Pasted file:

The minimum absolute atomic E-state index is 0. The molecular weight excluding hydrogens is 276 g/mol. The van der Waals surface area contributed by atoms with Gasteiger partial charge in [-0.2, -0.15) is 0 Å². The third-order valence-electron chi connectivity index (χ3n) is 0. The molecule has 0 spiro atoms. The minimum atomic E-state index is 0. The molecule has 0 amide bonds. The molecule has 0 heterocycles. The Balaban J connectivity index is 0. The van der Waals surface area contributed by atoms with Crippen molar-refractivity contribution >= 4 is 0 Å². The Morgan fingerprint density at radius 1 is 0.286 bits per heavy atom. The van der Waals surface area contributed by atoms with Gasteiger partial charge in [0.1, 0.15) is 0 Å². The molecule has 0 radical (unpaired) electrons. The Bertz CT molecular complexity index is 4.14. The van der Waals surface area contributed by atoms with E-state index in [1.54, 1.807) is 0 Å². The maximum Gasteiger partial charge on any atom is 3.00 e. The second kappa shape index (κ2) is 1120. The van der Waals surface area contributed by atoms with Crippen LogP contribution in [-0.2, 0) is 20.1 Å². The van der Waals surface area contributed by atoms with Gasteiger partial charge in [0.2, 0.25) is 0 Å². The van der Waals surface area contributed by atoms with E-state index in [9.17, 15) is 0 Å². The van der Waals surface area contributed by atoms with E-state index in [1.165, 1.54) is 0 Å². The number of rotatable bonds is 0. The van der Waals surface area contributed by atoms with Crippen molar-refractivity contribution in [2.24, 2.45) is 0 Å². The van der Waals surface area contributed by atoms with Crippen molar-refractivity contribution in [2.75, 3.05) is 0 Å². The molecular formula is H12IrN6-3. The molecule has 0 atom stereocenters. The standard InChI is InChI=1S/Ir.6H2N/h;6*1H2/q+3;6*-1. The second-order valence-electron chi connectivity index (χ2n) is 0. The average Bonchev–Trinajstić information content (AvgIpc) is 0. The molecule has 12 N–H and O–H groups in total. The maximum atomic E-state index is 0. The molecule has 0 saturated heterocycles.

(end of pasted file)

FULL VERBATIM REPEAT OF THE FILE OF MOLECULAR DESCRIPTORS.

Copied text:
The minimum absolute atomic E-state index is 0. The molecular weight excluding hydrogens is 276 g/mol. The van der Waals surface area contributed by atoms with Gasteiger partial charge in [-0.2, -0.15) is 0 Å². The third-order valence-electron chi connectivity index (χ3n) is 0. The molecule has 0 spiro atoms. The minimum atomic E-state index is 0. The molecule has 0 amide bonds. The molecule has 0 heterocycles. The Balaban J connectivity index is 0. The van der Waals surface area contributed by atoms with Crippen molar-refractivity contribution >= 4 is 0 Å². The Morgan fingerprint density at radius 1 is 0.286 bits per heavy atom. The van der Waals surface area contributed by atoms with Gasteiger partial charge in [0.1, 0.15) is 0 Å². The molecule has 0 radical (unpaired) electrons. The Bertz CT molecular complexity index is 4.14. The van der Waals surface area contributed by atoms with E-state index in [1.54, 1.807) is 0 Å². The maximum Gasteiger partial charge on any atom is 3.00 e. The second kappa shape index (κ2) is 1120. The van der Waals surface area contributed by atoms with Crippen LogP contribution in [-0.2, 0) is 20.1 Å². The van der Waals surface area contributed by atoms with Gasteiger partial charge in [0.2, 0.25) is 0 Å². The van der Waals surface area contributed by atoms with E-state index in [9.17, 15) is 0 Å². The van der Waals surface area contributed by atoms with E-state index in [1.165, 1.54) is 0 Å². The number of rotatable bonds is 0. The van der Waals surface area contributed by atoms with Crippen molar-refractivity contribution in [2.24, 2.45) is 0 Å². The van der Waals surface area contributed by atoms with Crippen molar-refractivity contribution in [2.75, 3.05) is 0 Å². The molecular formula is H12IrN6-3. The molecule has 0 atom stereocenters. The standard InChI is InChI=1S/Ir.6H2N/h;6*1H2/q+3;6*-1. The second-order valence-electron chi connectivity index (χ2n) is 0. The average Bonchev–Trinajstić information content (AvgIpc) is 0. The molecule has 12 N–H and O–H groups in total. The maximum atomic E-state index is 0. The molecule has 0 saturated heterocycles.